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Essay on The Stenographer

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The term ‘stenographer’ is according to the Oxford dictionary, a “pedantic” variation of the more homely phrase the ‘shorthand writer’. If may be pedantic, but certainly it has found favor with al. the employer perhaps feels as much dignified when he summons his stenographer, as the latter feels when he introduces himself as one it seems to lite a man from his commonplace vocation into something not so common. “What’s in a name!” said Shakespeare, but we say, “What is not in a name.”

Shorthand-writing in some form or other was in demand and use long before it was organized into a scientific system. Some individuals always practiced some kind of improvised shorthand. A literary ‘pirate’ we are told, printed Shakespeare’s ‘hamlet’ from ‘short-hand notes’ some sort. But long before that, the Romans, we know, used a method of recording the speeches delivered in the Senate. They placed a number of their swiftest writers in different parts of the hall, and then put their notes together, and so built up a more or less full record of a great speech. But shorthand, as we understand it, as a system of rapid writing by means of abbreviated sings, was a much later innovation. Experiments were made by various man all through the eighteenth century in England. It is upon these that Isaac Pitman based his world famous system in the nineteenth century, and his book ‘stenographic sound-hand’, published in 1837, is a distinct landmark. Perhaps the greatest stimulus to experiments and innovations was the need of reporting speeches in parliament and proceedings in the law-courts. It may be interesting to remember that Dickens was a parliamentary reporter, and the great lawyer, Edward Clarke, invented a system at the beginning of this century, which enjoyed some vogue. In Bengal Rabindranath Tagore’s eldest brother Dwijendranath devised short-hand script in the vernacular which has given the art a new direction. Since independence short hand-writing in the Indian languages is fast developing and several systems are in use in different schools. Apart from pitman’s Gregg’s and Sloan-Duployan’s systems are the most popular.

The stenographer is indispensable in modern offices, law-courts, and legislatures. We of today are always running after time. There is more work to be done to do it in. hence the endeavor is to put in the maximum quantity of work within the briefest compass of time. The administrator has to write letters, reports, and instructions from the moment he enters office till he leaves it. He would never be able to do it if he had not a capable band of stenographers to take down his dictations and type them off. A modern democratic government is run by councils and committees, and if a capable stenographer did not keep adequate records of their proceedings, work would soon be in a hopeless confusion. Since publicity is the essence of government by the people and for the people, all newspapers must have a staff of stenographers to make notes of proceedings in parliament and law-courts to be used by the editorial staff. Hence it seems that the demand for stenographers will never grow less.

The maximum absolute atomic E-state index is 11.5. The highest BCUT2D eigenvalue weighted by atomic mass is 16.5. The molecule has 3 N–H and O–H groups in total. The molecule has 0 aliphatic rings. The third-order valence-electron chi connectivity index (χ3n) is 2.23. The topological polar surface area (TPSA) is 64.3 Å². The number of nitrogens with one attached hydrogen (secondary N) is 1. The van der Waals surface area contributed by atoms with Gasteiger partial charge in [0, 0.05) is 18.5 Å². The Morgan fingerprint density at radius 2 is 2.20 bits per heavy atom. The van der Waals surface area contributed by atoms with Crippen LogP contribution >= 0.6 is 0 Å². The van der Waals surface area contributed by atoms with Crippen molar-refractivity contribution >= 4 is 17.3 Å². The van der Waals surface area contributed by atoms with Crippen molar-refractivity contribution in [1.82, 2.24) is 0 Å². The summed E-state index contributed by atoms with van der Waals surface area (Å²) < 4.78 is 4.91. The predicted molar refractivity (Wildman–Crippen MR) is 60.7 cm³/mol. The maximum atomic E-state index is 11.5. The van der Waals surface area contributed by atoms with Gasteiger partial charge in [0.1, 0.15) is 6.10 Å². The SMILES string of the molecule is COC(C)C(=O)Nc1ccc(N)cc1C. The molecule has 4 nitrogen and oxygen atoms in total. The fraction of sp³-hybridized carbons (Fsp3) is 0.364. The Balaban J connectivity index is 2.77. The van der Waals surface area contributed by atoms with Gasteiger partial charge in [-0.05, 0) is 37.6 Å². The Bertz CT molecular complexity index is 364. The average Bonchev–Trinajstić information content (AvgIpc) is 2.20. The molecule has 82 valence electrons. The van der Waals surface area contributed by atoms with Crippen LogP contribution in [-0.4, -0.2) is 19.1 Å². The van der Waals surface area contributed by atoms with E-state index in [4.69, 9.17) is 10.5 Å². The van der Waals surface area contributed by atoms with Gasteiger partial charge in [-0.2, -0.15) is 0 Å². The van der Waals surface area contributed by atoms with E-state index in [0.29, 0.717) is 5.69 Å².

A good stenographer should be properly qualified if he wants to achieve distinction. He must have a sound educational background. This includes proficiency in the language he uses. Knowledge of economics, politics, and law will also be a great help. It is important for him to try and keep himself abreast of world affairs. In these days of international conferences and contacts, an efficient shorthand writer can very well dictate his terms. Apart from his general education, a shorthand-writer must be a good typist. For he must transcribe his shorthand notes in the ordinary script. Till lately, the term steno-typist was in vogue to indicate a stenographer who was a typist. Now, of course, one word is enough, for a typist need not be a stenographer, but a stenographer must be a typist.

In Europe, a stenographer is usually a woman. Here also, every year the number of women ‘stenos’ is increasing, and they will perhaps soon crowd out the men. One reason may very well be that women are perhaps more neat and precise than men and in this profession, these qualities are more important. But while women in the legislatures, in law-courts and conference-rooms, where work is more strenuous. But whether the stenographer is a man or women, he or she must be smart and always in proper trim.

The routine work of a stenographer is apt to be monotonous and boring. Sensations come rarely. Hence the danger is that he may soon get to be rather stale. To prevent this risk, a stenographer should always seek ways of self-improvement. Let him spend each moment outside his official duties in enriching his mind with an acquaintance in literature and other subjects. This will not only add a great deal to his general efficiency, – it will also keep his mind fresh and elastic so that the monotony of it will not enter his soul.

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